Partly devoured pan of whole barley base apple kuchen
For those who haven’t had it before it is an cake base topped with apples and a sugar and cinnamon topping. Since home ground whole grain flours are the principal ones that get used in our kitchen the base is usually whole barley or whole wheat – both of which work great and give more substance and flavour compared to white flours.
So next time you are looking for a great desert give Apple Kuchen a try.
Click on the post title to expand and see the recipe.
Pumpernickel bread is one of my favorite breads, rich and complex in flavour it’s a great accompaniment to sharp cheese, toasted and slathered with butter and a strong honey or as the foundation for a great sandwich.
Sourdough pumpernickel loaves formed and ready to double in bulk.
The overnight sponge takes a bit more time, but the long hydration period is a perfect match for whole grain baking, and while you can substitute dry yeast for the sourdough, the latter offers an additional complexity that is a great compliment to the other flavours.
Growing up I always loved when my mother would have chocolate éclairs bursting with fresh whipped cream for desert. They seemed so decadent – or rather they were and still are, but now as a baker, having baked éclairs I wonder why they weren’t more commonly on the desert plate since they are really very easy to make (and that’s not overselling it).
For those that think whole grain translates into blah, well this is a great recipe to demonstrate that finely ground whole grain flour can and will wow.
There’s good reason why biscuits were an essential part of pioneer cooking fare – they are quick and easy to make, are incredibly versatile and especially when warm right from the oven – like most fresh baking – make any meal go from whatever to wow! They were the perfect tool for the busy pioneer wife to pull together to make her meals special. Not so surprisingly they fill that same role today just as well. Between work and school and a myriad of other things that fill our modern lives the busyness while different is likely often just as much of an issue today as it was a hundred years ago – so any modern baker – male or female, hitched or not – should have a good basic biscuit recipe to turn to in times of need. This happens to be a great and versatile one.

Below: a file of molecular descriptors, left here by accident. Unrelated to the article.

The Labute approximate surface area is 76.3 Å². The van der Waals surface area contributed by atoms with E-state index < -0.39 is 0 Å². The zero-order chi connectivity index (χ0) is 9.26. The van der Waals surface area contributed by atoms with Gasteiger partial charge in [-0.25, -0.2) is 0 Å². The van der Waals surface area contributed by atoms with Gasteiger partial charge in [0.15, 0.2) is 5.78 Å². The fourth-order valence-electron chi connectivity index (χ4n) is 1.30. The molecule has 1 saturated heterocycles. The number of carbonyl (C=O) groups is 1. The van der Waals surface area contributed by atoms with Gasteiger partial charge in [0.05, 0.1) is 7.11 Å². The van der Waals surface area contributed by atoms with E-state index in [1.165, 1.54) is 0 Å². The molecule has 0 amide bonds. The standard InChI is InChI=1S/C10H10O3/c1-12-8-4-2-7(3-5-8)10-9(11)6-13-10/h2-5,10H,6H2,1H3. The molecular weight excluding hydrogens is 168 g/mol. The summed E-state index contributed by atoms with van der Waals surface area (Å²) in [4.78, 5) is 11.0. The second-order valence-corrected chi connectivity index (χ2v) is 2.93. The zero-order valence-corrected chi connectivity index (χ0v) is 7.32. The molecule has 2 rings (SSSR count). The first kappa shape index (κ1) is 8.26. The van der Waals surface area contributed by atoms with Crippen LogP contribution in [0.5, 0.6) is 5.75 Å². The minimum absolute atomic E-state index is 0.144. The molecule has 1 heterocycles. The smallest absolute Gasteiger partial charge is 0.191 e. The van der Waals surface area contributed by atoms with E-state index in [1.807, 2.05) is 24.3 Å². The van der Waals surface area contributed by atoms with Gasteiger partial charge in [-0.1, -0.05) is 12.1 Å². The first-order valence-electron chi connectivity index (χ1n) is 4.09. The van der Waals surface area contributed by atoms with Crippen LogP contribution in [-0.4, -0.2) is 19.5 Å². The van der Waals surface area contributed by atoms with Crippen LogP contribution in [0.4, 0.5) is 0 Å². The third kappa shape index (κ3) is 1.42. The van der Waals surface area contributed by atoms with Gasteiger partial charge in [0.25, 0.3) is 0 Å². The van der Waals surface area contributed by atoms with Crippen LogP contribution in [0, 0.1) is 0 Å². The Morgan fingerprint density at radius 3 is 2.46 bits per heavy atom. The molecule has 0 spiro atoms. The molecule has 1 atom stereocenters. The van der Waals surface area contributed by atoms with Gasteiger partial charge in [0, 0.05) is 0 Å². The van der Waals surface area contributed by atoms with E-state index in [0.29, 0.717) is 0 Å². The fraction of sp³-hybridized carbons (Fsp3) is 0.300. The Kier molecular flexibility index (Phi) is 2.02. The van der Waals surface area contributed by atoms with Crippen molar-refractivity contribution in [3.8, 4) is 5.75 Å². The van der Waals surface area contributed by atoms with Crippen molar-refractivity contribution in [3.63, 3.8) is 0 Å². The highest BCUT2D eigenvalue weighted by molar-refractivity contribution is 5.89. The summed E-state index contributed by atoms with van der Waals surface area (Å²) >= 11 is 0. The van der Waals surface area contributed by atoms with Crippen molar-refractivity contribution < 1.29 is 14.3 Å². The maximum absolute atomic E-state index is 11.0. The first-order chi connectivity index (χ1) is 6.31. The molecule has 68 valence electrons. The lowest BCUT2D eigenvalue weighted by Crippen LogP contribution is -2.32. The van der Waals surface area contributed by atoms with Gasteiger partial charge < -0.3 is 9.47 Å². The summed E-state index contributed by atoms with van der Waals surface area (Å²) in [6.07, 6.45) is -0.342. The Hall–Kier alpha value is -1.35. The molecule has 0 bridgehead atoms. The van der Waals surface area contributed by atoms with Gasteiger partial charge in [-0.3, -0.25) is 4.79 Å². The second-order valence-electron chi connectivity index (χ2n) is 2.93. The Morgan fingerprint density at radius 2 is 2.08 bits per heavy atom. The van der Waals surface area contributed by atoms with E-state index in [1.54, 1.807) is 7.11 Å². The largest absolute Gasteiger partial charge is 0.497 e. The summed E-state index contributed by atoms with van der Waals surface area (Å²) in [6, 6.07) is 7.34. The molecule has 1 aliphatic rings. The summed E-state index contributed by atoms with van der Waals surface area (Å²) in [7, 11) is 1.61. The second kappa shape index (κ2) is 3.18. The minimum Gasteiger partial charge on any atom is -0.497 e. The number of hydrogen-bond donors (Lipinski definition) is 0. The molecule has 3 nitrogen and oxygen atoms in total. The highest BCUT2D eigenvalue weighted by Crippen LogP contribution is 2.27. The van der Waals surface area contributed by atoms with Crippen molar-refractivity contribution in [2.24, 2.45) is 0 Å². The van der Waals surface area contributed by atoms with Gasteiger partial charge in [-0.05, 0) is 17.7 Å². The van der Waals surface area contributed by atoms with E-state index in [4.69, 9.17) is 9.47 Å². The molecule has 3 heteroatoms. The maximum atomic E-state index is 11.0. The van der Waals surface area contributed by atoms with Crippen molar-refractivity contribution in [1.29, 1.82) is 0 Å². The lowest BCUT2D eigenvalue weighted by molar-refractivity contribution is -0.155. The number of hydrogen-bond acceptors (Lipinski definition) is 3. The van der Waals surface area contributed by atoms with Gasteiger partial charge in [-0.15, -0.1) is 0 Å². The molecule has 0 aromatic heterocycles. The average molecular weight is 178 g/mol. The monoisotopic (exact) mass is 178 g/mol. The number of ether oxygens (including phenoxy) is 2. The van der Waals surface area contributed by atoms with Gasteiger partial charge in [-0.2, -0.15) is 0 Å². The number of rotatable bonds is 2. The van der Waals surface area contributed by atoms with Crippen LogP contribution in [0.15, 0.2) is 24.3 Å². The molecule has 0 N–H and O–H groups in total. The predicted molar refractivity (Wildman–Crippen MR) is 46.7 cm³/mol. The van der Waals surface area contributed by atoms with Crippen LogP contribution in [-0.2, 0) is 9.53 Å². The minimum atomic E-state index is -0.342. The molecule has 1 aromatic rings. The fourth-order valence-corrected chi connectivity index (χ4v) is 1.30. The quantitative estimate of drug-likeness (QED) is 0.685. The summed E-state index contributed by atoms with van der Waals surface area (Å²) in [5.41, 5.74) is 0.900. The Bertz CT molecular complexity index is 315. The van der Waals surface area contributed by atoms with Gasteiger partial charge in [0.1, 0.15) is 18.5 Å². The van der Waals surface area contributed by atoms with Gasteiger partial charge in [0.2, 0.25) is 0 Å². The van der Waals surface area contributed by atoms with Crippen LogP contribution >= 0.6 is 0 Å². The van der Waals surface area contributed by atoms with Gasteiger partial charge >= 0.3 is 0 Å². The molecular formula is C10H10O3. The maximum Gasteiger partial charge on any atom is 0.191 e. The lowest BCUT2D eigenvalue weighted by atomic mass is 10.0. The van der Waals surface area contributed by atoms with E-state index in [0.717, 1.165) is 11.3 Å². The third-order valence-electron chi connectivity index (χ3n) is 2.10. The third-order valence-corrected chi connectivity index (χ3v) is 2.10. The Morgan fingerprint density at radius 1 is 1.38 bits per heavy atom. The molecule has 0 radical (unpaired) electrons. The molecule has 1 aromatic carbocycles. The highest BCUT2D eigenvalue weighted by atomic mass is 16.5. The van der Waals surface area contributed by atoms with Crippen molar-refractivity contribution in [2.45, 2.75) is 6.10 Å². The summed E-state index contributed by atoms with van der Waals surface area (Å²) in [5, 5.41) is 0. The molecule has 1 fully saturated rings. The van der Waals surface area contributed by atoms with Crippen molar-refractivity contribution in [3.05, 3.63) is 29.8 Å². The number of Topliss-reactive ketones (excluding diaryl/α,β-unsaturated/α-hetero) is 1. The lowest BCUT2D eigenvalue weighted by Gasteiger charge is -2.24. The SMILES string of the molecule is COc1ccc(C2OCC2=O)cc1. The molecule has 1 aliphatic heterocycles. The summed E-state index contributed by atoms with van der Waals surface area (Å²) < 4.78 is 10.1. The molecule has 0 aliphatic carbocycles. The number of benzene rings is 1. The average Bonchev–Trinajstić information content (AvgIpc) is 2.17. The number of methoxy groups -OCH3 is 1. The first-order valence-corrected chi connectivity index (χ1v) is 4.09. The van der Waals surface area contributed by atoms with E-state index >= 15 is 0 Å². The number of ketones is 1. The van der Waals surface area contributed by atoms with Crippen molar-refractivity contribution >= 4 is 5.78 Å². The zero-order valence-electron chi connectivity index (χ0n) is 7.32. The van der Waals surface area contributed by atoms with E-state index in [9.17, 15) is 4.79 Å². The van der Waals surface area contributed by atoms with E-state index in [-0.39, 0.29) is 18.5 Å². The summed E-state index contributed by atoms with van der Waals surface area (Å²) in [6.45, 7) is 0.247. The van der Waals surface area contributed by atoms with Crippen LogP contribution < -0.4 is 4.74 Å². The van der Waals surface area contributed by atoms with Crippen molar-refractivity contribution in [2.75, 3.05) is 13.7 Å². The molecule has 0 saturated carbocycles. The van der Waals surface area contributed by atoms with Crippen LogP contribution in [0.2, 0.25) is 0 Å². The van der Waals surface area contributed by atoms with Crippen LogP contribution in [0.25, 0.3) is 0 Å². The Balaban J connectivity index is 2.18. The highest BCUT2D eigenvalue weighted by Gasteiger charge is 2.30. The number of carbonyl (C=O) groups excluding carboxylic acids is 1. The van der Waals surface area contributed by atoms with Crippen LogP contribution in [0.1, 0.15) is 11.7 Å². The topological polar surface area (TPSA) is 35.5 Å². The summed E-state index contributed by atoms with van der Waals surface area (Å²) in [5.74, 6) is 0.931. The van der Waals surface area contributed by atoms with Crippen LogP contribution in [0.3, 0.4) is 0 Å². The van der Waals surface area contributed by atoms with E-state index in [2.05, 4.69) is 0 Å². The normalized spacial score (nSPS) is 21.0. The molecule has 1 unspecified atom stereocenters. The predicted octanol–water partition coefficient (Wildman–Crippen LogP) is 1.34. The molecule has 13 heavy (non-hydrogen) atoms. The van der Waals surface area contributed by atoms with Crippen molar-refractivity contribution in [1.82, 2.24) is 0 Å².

I like cast iron cookware. The large cast iron frying pan that I use so much it usually just sits on the stove rather than getting tucked into one of the cupboards dates back to my grandmother and was produced in a foundry not far from here that is long gone. Unless it gets thrown out it will be just as useful for one of my grandkids – now that’s longevity. But a large part of why we see cast iron cookware stay around is because it isn’t just durable but functional. That same large frypan is so well seasoned I have no problem baking thin crepes and can tell when the crepe is ready to flip by picking up the pan and tilting it – the crepe is ready when it starts sliding on the bottom of the pan. You aren’t going to get a surface that slippery with stainless, and I doubt those fancy surface coatings like Teflon will be durable enough to last a decade let alone my lifetime.
Texsport Waffle Iron
So it’s into that matrix that the Texsport Waffle Iron enters into the mix. Unlike the Teflon coated electric waffle irons this one will last generations. Now is it good enough that your grandkids will list it among the things they want from your estate? Yes – if you get it right.